Centralizing the non-central chi-square: a new method to correct for population stratification in genetic case-control association studies

Authors

  • Prakash Gorroochurn,

    Corresponding author
    1. Division of Statistical Genetics, Department of Biostatistics, Mailman School of Public Health, Columbia University
    • Department of Biostatistics, Columbia University, R620 (6th floor), 722 W 168th Street, New York, NY 10032
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  • Gary A. Heiman,

    1. Department of Epidemiology, Mailman School of Public Health, Columbia University
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  • Susan E. Hodge,

    1. Division of Statistical Genetics, Department of Biostatistics, Mailman School of Public Health, Columbia University
    2. Clinical-Genetic Epidemiology Unit, New York State Psychiatric Institute, New York, NY
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  • David A. Greenberg

    1. Division of Statistical Genetics, Department of Biostatistics, Mailman School of Public Health, Columbia University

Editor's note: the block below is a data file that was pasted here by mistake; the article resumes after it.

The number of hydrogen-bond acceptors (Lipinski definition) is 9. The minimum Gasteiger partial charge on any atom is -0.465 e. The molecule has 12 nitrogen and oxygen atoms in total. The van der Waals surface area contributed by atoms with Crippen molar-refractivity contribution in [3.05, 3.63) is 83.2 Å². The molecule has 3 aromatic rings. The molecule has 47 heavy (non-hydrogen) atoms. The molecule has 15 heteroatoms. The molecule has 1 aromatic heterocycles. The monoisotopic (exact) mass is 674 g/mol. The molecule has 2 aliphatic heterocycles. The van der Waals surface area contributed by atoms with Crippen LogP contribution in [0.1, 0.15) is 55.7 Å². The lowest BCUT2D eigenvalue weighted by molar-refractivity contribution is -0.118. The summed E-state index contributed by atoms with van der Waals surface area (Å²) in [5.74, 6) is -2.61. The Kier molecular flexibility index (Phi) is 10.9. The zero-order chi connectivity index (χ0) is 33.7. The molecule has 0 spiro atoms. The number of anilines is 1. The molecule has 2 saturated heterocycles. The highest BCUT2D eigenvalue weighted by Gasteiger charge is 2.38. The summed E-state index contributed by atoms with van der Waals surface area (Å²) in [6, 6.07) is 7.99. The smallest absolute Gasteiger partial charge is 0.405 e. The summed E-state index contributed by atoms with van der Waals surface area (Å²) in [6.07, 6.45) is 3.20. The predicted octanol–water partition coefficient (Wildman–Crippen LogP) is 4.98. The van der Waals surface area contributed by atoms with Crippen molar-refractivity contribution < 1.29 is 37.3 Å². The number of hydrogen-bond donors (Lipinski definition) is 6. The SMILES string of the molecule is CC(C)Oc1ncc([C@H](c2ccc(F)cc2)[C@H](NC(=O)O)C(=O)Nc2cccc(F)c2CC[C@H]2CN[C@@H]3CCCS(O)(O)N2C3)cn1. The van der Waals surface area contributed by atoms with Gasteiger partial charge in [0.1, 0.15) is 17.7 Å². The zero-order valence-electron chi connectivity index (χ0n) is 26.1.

2. Clinical-Genetic Epidemiology Unit, New York State Psychiatric Institute, New York, NY
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Abstract

We present a new method, the δ-centralization (DC) method, to correct for population stratification (PS) in case-control association studies. DC works well even when there is a lot of confounding due to PS. The latter causes overdispersion in the usual chi-square statistics which then have non-central chi-square distributions. Other methods approach the non-centrality indirectly, but we deal with it directly, by estimating the non-centrality parameter τ itself. Specifically: (1) We define a quantity δ, a function of the relevant subpopulation parameters. We show that, for relatively large samples, δ exactly predicts the elevation of the false positive rate due to PS, when there is no true association between marker genotype and disease. (This quantity δ is quite different from Wright's FST and can be large even when FST is small.) (2) We show how to estimate δ, using a panel of unlinked “neutral” loci. (3) We then show that δ2 corresponds to τ the non-centrality parameter of the chi-square distribution. Thus, we can centralize the chi-square using our estimate of δ; this is the DC method. (4) We demonstrate, via computer simulations, that DC works well with as few as 25–30 unlinked markers, where the markers are chosen to have allele frequencies reasonably close (within ±.1) to those at the test locus. (5) We compare DC with genomic control and show that where as the latter becomes overconservative when there is considerable confounding due to PS (i.e. when δ is large), DC performs well for all values of δ. Genet. Epidemiol. 2006. © 2006 Wiley-Liss, Inc.

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